“I got a call from the program director in Hawaii that I’ve been matched! I was overjoyed.” So begins the graduation story of Kenneth Sims, an M4 ENMED student who graduates from Texas A&M University in May.
Sims is just one of the many inspiring students who have gone through the inaugural ENMED program and will go on to do great things. His story is one of overcoming obstacles and achieving success against all odds.
Kenneth Sims was determined to make the best of his life from a young age. He had sought out avenues to pursue his passions and interests, harboring the ambition of becoming a physician. In high school, he realized that he could combine these two goals in the military. So, during his college years at West Point, he earned a mechanical engineering degree, and also became a second lieutenant in the US Army. After this remarkable accomplishment, Sims set out for Texas A&M University and enrolled in the ENMED program where he could commence medical school and achieve his dream of being both a military officer and medical professional.
Sims was drawn to many specialties, but something about otolaryngology head and neck surgery (ENT) made it stand out from the rest. He decided to experience ENT firsthand at various military hospitals around the country. Through these audition rotations, it became quickly evident that ENT was a perfect fit for him.
For Sims, the news he received was more than just confirmation of his hard work and dedication paying off – it was an opportunity to make an important move in the new year. He has been accepted into the ENT program at Tripler Army Medical Center in Hawaii. With this program, Sims will be able to take advantage of a unique opportunity to live on Oahu Island, from June 2023 until June 2028, during his residency. Excitement is high for Sims as he begins down the path to achieving a major milestone in his medical career.
“The process for applying to the army was unique and complex,” Sims said. “During my third year of residency, I applied and set up rotations. This process required me to undergo background checks and cyber security training before I could begin my rotations. Once I started, I was on the road for five months due to rotation-driven duties. It was much different than other civilian programs where one or two away rotations might be required. To make sure that I was fully informed, I applied to all four army residencies available. My residencies were at San Antonio, TX, Fort Hood, TX, Hawaii, Washington State, and Walter Reed Medical Center in Maryland. In October of 2022 after all my residencies were completed, I had to rank my preferences according to each facility profile.”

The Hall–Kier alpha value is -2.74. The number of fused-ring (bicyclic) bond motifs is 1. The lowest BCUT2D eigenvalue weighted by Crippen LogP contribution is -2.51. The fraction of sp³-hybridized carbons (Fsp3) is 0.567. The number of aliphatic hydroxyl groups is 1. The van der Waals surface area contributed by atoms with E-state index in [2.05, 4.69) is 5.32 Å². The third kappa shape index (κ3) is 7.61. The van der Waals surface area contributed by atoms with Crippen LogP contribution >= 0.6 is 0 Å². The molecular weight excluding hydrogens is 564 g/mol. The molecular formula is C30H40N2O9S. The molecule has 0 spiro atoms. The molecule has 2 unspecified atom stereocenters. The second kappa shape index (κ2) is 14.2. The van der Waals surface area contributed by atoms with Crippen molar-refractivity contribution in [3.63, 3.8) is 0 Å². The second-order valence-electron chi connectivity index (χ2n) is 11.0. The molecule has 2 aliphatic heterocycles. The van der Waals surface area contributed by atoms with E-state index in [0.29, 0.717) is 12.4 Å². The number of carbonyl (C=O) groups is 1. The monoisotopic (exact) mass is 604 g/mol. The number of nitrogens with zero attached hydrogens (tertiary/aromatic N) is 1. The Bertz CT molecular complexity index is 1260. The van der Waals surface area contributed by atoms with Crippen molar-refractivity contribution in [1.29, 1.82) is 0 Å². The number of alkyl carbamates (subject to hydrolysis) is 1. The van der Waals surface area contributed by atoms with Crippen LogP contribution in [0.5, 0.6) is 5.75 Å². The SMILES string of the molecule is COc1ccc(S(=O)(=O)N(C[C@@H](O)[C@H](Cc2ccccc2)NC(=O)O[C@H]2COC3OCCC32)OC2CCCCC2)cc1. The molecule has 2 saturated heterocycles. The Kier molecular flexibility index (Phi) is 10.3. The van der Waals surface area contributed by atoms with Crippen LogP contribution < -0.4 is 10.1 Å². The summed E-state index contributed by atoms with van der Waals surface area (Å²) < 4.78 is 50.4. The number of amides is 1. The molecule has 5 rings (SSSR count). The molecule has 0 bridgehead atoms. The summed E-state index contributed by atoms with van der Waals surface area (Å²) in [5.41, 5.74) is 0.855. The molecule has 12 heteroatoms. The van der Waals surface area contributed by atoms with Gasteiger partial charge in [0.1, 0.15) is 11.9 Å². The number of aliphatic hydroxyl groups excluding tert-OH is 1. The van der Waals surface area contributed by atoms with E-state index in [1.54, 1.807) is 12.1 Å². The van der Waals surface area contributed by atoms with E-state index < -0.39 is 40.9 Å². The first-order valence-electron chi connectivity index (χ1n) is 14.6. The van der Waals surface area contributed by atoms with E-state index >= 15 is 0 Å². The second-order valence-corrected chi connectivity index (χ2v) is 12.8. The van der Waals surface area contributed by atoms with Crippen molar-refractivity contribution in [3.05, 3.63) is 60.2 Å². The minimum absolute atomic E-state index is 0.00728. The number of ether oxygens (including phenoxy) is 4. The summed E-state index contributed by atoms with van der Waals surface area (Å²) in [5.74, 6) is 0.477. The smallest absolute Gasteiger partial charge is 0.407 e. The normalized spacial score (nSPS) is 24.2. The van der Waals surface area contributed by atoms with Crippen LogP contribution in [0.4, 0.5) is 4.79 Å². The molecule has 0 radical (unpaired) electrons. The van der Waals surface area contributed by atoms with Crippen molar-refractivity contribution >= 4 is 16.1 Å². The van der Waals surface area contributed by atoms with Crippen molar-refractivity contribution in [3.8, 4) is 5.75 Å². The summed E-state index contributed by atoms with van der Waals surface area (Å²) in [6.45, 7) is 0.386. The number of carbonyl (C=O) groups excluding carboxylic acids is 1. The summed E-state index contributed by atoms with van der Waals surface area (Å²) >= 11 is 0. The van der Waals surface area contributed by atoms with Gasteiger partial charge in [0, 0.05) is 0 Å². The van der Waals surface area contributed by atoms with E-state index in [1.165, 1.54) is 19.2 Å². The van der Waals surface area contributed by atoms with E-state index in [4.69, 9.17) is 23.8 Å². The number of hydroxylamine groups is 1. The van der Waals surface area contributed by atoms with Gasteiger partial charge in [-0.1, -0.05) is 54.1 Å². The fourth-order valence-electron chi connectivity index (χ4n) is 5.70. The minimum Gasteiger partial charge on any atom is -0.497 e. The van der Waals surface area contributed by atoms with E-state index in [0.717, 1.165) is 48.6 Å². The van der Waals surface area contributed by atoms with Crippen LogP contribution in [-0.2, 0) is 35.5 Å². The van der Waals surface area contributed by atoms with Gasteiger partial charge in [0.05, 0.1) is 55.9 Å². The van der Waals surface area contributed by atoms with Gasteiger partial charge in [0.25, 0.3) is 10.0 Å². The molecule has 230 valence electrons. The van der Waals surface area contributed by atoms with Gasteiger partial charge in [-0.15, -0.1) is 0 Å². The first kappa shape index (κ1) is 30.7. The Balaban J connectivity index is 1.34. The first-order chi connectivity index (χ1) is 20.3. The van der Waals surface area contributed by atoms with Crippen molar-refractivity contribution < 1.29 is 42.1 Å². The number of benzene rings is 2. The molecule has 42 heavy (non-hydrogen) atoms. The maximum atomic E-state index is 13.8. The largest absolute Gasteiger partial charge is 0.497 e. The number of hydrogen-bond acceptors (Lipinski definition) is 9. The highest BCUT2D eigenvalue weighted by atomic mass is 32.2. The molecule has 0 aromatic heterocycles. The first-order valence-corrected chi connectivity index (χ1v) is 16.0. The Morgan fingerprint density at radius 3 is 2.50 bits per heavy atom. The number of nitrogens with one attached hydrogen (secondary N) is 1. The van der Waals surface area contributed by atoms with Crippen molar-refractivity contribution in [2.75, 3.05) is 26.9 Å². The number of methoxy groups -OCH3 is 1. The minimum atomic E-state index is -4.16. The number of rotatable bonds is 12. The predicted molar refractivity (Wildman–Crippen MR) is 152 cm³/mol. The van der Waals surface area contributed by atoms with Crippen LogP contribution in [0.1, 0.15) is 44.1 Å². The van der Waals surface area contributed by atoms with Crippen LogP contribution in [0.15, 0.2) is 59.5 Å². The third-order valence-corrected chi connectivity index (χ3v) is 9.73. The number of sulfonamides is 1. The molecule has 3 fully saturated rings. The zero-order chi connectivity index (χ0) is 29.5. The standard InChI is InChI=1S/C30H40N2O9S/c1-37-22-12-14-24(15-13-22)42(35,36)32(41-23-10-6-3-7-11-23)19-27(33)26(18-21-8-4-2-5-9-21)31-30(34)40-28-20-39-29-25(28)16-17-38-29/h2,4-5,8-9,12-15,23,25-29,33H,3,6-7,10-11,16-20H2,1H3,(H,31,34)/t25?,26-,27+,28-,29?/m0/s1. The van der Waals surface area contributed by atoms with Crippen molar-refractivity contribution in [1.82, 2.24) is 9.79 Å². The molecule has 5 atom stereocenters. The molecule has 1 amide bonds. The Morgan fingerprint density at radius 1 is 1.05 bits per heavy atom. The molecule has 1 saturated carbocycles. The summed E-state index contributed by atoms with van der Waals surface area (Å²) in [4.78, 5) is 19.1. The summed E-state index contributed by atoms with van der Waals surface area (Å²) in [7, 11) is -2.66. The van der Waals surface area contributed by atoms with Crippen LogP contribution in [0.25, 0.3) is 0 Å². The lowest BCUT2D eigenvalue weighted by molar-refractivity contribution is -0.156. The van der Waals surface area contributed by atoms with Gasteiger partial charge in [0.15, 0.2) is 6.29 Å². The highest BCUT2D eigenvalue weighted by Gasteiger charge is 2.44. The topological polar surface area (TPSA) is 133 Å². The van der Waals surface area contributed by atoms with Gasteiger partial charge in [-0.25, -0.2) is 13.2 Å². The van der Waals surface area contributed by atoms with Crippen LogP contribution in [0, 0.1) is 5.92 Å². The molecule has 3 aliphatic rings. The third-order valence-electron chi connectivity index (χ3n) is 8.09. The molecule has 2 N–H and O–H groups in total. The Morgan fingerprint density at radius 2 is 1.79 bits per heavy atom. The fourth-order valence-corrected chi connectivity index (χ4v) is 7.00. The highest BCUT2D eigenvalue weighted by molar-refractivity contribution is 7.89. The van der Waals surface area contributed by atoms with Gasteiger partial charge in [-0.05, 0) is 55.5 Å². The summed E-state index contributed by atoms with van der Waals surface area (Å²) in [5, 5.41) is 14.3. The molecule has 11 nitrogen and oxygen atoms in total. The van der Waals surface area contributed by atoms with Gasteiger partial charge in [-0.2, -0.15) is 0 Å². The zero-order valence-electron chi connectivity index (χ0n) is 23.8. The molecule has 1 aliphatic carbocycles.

When reflecting on his experience, Sims is thankful for the opportunities he’s had to achieve his goal of becoming a doctor. He doesn’t regret any of the obstacles that he has faced in his journey and instead uses them as motivation to keep going. From the medical school application process to studying hard for exams, Sims offers advice to those who are considering a career in medicine in the military— be authentic, be willing to serve, and put your best effort into everything you do.
“When it comes to being successful in the military,” Sims said, “One of the most important things is to do as many in-person rotations as you can. It can be stressful because every day you are essentially auditioning for those who you will be working with side by side. During these rotations, it’s key to stay true to yourself and be authentic; but also look for ways to show that you will help others, be agreeable and become an overall team player. Ultimately, this experience helps everyone get an idea for who you are as a person and if they want to spend the next five years in service with you. Therefore, follow through on your objectives while making sure that your personalities match up with one another.”
Sims looks forward to walking across the stage at Texas A&M this May in just a few short months.